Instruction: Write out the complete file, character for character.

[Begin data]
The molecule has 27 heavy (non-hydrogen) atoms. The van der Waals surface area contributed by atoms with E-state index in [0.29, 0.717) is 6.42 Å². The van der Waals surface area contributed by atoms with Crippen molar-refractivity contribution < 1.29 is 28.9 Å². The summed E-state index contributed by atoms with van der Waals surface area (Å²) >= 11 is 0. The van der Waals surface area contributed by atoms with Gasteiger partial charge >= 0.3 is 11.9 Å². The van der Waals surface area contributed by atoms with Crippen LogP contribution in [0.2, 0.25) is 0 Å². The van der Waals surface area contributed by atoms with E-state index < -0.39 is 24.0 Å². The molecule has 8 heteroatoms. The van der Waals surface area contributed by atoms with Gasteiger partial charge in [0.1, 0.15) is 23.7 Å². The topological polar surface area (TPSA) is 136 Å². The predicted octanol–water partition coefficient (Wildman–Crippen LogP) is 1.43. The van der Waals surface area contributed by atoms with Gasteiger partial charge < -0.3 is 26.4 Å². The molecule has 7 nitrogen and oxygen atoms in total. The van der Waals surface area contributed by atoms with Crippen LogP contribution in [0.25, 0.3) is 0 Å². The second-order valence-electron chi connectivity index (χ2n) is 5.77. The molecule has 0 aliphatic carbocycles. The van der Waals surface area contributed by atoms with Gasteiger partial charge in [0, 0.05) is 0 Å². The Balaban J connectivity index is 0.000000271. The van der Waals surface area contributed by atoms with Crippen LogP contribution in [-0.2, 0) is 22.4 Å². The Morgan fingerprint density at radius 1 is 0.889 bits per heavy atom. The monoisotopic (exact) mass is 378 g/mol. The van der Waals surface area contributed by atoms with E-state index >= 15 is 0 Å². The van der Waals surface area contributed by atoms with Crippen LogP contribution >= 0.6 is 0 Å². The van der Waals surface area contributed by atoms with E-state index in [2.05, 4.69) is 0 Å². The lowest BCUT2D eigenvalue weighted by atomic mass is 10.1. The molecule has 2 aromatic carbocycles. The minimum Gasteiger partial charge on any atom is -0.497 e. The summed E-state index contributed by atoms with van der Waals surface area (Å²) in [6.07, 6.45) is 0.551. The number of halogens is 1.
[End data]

The molecule has 27 heavy (non-hydrogen) atoms. The van der Waals surface area contributed by atoms with E-state index in [0.29, 0.717) is 6.42 Å². The van der Waals surface area contributed by atoms with Crippen molar-refractivity contribution < 1.29 is 28.9 Å². The summed E-state index contributed by atoms with van der Waals surface area (Å²) >= 11 is 0. The van der Waals surface area contributed by atoms with Gasteiger partial charge >= 0.3 is 11.9 Å². The van der Waals surface area contributed by atoms with Crippen LogP contribution in [0.2, 0.25) is 0 Å². The van der Waals surface area contributed by atoms with E-state index < -0.39 is 24.0 Å². The molecule has 8 heteroatoms. The van der Waals surface area contributed by atoms with Gasteiger partial charge in [0.1, 0.15) is 23.7 Å². The topological polar surface area (TPSA) is 136 Å². The predicted octanol–water partition coefficient (Wildman–Crippen LogP) is 1.43. The van der Waals surface area contributed by atoms with Gasteiger partial charge < -0.3 is 26.4 Å². The molecule has 7 nitrogen and oxygen atoms in total. The van der Waals surface area contributed by atoms with Crippen LogP contribution in [0.25, 0.3) is 0 Å². The second-order valence-electron chi connectivity index (χ2n) is 5.77. The molecule has 0 aliphatic carbocycles. The van der Waals surface area contributed by atoms with Gasteiger partial charge in [0, 0.05) is 0 Å². The Balaban J connectivity index is 0.000000271. The van der Waals surface area contributed by atoms with Crippen LogP contribution in [-0.2, 0) is 22.4 Å². The Morgan fingerprint density at radius 1 is 0.889 bits per heavy atom. The monoisotopic (exact) mass is 378 g/mol. The van der Waals surface area contributed by atoms with E-state index >= 15 is 0 Å². The van der Waals surface area contributed by atoms with Crippen LogP contribution >= 0.6 is 0 Å². The van der Waals surface area contributed by atoms with E-state index in [2.05, 4.69) is 0 Å². The lowest BCUT2D eigenvalue weighted by atomic mass is 10.1. The molecule has 2 aromatic carbocycles. The minimum Gasteiger partial charge on any atom is -0.497 e. The summed E-state index contributed by atoms with van der Waals surface area (Å²) in [6.07, 6.45) is 0.551. The number of halogens is 1.